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Your reference: 10/69579/2010
April 21, 2010
Dear Mr Curtis,
Thank you for your undated letter which arrived April 9. As you took some time to respond to my original query I thought it only polite to put some time, thought and deliberation into my reply. I am somewhat surprised that you should end your letter with the words “I hope you find this reply helpful...” because clearly it is not me who needs help, if you recall, I wrote to you to explain why the Government did not need to borrow money from the banking system – at interest – when it can create the same money for free.
Your letter has confirmed that the Treaty of Maastricht has – or appears to have – taken this power away from the British Government. Only today, a former Chancellor has suggested that in the event of a hung Parliament, the IMF will have to be called in, and doubtless money will have to be borrowed at interest, from this august body.
Now, I hope you will allow me to explain to you in a bit more detail. This is not rocket science; in 1957, the Soviets launched Sputnik I; that was rocket science. In 1969, Neil Armstrong walked on the surface of the Moon. That was rocket science. The same species that put a man on the Moon can’t grasp the concept of debt-free money? Very strange.
In February, 1927, the English music publisher and composer Lawrence Wright was in New York where he spoke to the band leader Jack Hylton who was in Wright’s London office. This telephone call which lasted about half an hour cost around £150, a staggering sum in those days. Today, you can walk into your local Internet caff and for a humble quid speak by Skype to people on the other side of the world at the same time you send half a dozen E-mails and watch David Haye retain his world title.
A report in the “New Scientist”, April 18, 1992 revealed that in the 1950s, an electronic circuit that could store a single ‘bit’ of information cost more than a pound “Today, a penny will buy 5000 of them.”.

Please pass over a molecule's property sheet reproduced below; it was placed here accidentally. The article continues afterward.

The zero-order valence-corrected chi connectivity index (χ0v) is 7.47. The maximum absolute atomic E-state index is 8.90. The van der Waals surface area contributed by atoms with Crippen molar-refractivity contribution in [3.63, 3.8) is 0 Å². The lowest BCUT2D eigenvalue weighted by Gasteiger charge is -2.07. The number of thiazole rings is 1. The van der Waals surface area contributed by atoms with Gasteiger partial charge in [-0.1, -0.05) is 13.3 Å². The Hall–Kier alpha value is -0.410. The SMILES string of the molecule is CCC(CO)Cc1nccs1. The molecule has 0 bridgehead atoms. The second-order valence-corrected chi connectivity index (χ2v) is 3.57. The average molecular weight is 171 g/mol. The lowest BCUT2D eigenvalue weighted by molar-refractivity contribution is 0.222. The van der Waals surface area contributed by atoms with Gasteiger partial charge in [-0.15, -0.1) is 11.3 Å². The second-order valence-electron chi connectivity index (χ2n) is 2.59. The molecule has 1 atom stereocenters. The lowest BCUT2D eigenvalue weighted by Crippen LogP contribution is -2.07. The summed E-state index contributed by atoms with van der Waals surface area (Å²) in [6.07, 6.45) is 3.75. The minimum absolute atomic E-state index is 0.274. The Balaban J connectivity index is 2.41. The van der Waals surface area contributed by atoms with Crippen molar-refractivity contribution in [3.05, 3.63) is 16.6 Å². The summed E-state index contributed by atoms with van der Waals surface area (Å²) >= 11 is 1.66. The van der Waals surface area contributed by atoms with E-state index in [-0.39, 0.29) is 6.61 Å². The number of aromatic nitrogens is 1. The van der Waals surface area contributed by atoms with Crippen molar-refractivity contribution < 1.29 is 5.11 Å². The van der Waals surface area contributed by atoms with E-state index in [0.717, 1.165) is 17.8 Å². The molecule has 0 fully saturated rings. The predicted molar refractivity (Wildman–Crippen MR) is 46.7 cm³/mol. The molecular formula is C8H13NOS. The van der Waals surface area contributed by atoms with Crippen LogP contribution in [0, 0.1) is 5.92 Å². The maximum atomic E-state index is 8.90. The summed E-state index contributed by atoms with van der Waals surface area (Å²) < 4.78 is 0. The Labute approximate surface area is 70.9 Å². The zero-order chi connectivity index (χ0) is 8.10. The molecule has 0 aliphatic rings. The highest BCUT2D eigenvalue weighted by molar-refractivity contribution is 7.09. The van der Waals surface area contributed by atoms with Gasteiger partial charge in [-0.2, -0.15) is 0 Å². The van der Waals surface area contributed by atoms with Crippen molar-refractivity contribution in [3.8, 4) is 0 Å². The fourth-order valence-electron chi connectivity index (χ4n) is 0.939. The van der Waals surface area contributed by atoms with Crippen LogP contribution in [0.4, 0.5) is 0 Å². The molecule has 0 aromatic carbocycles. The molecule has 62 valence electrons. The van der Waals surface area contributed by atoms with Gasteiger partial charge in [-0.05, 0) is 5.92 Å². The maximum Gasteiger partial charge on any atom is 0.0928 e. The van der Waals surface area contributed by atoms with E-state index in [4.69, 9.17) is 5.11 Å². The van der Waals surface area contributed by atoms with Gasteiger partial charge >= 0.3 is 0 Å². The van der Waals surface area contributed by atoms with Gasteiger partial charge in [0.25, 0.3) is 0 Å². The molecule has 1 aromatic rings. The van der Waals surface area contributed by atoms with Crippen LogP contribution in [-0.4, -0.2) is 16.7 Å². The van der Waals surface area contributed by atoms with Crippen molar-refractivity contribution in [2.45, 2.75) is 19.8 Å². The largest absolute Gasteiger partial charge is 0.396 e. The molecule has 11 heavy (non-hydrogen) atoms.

Since then, there have been even more staggering advances in technology; it is probably no exaggeration to say that the average schoolboy on his bedroom computer or the businessman on his laptop has the same sort of computer power at his fingertips that would have filled Wembley Stadium in the 1950s.
While it is true that advances in other fields have been less spectactular, it is also true nevertheless that manufacturing outputs of textiles, capital goods, even food production, have increased enormously. There is no shortage of technology, machinery or willing hands, but there is a shortage of money.
One of my colleagues in the Forum For Stable Currencies informs me that the Treasury no longer records M0 as part of the money supply, the coin and note issues being considered too insignificant. The only money that is recorded is that which is created by the banks – out of nothing. We are agreed on that. We are also agreed, I think, that money has no tangible existence. Leaving aside the too insignificant to quantify notes and coins, and any bits of paper associated with open market operations, Treasury Bills, etc, the entire money supply exists only as figures in a book or as blips on a computer. When I say money has no tangible existence, I mean that in reality it has no existence at all. It is not like the wind, which although invisible we can feel, and at times see the terrifying results of its effects. It is not even like X-Rays or background radiation which we cannot even feel or generally see the effects of, although they can be measured or even weighed.
When were told there was a credit crunch, meaning there was a shortage of credit, or when we are told now that the government has no money in its coffers, we are being told in effect that there is a shortage of nothing, and that because of this shortage of nothing, public services must be cut, much needed homes cannot be built, students leaving school cannot attend university, and people cannot buy the goods that are literally falling off the shelves, that traders and manufacturers must go to the wall because there is a shortage of nothing, and because even though the British Government has the power to create this nothing and distribute it to the people: pensioners, students, working people, small businesses and larger corporations, the Treaty of Maastricht says it may not do so.